China, as most of you may know, has a very different smartphone market from the one in most Western countries – the four big local smartphone manufacturers, Huawei, Oppo, Vivo, and Xiaomi, have sort of carved their own niche in terms of design. But this applies even more so to their smartphones' user interface, which often relies more on maximizing usable screen space rather than minimalism; or in other words, a Chinese UX is way busier than what most of us are used to.
struggles to keep up with local demands. And while these problems run far deeper than just their phones' UX design, the company has nevertheless taken a number of steps to optimize the Galaxy S8 in China, which it has now detailed in a post on its official blog.Meanwhile, a company such as Samsung, which pretty much dominates the worldwide Android market,
Anyone who's used a Chinese brand smartphone will immediately recognize the first change: by default, all apps on the S8's Chinese version are placed on the home screen, with no app drawer present.
This is, of course, following the path set by the iPhone, which, for those unaware, is kind of a big deal in the People's Republic. And seeing as Google conducts pretty much no business in China, the Google search bar is also nowhere to be seen.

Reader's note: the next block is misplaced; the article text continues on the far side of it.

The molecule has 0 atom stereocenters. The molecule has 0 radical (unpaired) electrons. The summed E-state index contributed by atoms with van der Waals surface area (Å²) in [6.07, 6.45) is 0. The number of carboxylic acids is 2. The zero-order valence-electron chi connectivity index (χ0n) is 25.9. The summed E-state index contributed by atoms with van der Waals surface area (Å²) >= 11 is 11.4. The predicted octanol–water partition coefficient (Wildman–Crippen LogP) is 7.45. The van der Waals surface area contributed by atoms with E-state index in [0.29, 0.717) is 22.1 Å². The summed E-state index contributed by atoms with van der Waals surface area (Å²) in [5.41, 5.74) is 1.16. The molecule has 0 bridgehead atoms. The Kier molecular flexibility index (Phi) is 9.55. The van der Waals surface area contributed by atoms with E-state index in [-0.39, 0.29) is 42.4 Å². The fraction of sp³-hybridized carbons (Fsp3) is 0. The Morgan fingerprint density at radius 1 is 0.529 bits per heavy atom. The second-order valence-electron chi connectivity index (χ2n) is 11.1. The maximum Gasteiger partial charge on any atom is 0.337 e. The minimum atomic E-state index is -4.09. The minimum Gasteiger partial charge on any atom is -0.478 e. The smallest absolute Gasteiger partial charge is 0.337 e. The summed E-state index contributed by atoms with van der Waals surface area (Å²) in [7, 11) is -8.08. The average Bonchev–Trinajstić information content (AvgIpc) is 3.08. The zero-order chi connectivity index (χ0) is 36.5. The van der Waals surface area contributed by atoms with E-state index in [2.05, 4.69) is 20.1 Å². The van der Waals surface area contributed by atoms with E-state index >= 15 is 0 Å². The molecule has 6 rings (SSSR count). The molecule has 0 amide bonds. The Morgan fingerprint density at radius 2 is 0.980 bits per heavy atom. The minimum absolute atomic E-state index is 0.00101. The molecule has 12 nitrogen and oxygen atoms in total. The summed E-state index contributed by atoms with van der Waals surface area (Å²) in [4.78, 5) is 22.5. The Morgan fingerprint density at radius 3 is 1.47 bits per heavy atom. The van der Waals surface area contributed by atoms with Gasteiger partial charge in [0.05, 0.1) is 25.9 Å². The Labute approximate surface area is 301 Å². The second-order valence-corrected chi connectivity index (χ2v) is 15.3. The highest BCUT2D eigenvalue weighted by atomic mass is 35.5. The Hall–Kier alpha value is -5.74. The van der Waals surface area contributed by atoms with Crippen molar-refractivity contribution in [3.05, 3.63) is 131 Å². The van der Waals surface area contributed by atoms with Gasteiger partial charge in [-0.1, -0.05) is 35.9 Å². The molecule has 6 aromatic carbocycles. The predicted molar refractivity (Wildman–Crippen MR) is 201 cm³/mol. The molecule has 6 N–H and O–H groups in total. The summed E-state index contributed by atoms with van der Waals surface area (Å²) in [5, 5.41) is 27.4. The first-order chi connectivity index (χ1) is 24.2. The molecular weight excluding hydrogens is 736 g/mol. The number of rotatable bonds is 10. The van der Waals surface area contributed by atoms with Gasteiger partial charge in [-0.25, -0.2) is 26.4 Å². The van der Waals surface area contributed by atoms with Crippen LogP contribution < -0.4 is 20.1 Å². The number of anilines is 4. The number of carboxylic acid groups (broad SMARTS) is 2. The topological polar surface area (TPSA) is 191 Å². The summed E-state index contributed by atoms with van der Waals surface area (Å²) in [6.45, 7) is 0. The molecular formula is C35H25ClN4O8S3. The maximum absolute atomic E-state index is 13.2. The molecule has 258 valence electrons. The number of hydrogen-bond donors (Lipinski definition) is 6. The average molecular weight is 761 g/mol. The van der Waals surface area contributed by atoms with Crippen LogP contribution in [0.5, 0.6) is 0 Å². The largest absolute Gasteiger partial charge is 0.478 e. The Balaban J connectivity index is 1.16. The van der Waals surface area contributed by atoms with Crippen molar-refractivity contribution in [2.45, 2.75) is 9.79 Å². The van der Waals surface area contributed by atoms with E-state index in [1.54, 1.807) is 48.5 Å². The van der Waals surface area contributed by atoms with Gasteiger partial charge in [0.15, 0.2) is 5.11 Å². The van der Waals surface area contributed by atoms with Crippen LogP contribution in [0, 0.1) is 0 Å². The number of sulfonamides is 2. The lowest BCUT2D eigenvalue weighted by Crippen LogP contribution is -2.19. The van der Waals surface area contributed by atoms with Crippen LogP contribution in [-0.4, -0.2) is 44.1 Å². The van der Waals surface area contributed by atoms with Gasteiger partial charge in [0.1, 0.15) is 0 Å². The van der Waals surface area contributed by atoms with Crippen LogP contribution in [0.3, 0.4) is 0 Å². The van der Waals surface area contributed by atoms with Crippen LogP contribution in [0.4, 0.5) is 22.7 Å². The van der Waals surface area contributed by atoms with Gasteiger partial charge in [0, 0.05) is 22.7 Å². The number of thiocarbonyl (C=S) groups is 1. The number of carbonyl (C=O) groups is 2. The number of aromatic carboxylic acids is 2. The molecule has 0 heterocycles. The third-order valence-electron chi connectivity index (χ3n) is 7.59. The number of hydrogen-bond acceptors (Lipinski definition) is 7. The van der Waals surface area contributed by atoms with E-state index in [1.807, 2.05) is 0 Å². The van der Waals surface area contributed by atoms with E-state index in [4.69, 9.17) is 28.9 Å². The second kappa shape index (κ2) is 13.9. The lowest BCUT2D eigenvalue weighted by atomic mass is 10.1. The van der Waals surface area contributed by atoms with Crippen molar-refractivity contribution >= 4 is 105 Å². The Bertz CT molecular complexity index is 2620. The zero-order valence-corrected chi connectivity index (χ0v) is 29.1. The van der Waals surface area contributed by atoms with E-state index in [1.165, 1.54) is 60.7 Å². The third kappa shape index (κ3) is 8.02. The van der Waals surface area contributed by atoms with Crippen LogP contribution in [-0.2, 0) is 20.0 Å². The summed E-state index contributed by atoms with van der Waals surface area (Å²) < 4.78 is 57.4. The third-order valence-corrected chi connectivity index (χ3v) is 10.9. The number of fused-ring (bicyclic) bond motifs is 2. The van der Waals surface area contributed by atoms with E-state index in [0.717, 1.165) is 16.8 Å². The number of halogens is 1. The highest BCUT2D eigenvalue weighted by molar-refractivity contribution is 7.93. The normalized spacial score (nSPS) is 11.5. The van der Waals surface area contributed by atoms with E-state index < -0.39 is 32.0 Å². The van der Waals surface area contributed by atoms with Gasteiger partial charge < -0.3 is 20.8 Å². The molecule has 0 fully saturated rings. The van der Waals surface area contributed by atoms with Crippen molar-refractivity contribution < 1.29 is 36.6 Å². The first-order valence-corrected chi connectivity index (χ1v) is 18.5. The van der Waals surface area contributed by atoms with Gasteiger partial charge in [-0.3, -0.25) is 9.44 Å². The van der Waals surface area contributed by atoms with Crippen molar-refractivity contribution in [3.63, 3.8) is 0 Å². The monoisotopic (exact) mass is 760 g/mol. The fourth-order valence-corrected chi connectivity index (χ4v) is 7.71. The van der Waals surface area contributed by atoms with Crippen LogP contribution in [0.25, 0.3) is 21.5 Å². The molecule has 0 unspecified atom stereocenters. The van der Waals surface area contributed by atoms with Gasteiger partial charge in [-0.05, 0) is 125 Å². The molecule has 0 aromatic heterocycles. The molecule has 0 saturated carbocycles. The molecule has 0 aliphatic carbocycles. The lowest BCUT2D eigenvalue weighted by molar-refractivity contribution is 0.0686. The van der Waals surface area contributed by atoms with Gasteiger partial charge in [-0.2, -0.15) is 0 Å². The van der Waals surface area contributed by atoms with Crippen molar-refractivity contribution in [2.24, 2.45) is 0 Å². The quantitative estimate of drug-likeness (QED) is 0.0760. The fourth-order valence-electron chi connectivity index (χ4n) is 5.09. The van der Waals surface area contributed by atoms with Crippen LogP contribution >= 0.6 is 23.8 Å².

Diving deeper, the Chinese also get a couple of exclusive services: a special app, called Samsung Assistant, as well as a service called Yellow Page found inside the Phone and Messages apps, both serve to help consumers connect with businesses. Examples include setting up a doctor's appointment, buying movie tickets, and more. After completing such a transaction, the Assistant pulls relevant information, such as traffic conditions and departure times and presents it to the user.
As for why – the answer might just lie in the massive Chinese chat service QQ, which makes a bulk of its profits not through advertising, but rather through micro-transactions built right into its interface. It has been providing most of the services Samsung boasts about for years, and the fact that it's still primarily a chat app explains why Sammy would choose to bake some of this functionality into its own messaging app.
Moving on, a number of other, more minor China-tailored features can be found inside Samsung's other apps, as well: Smart Manager, for example, now allows users to purchase additional mobile data as well as block robocalls.
The Calendar app supports the lunar calendar, the Camera has a different set of region-specific stickers, apps such as Music, Video, and Health all get access to relevant regional services, and the keyboard is specially tailored for "seamless" Chinese input. All of these sound like mundane changes, but are, in fact, the essentials needed for a company not to seem out of touch with a whole country's user base.
Oh, and lastly, Chinese S8 users also get a built-in Screen Recorder app. Seriously, Samsung?
source: Samsung Newsroom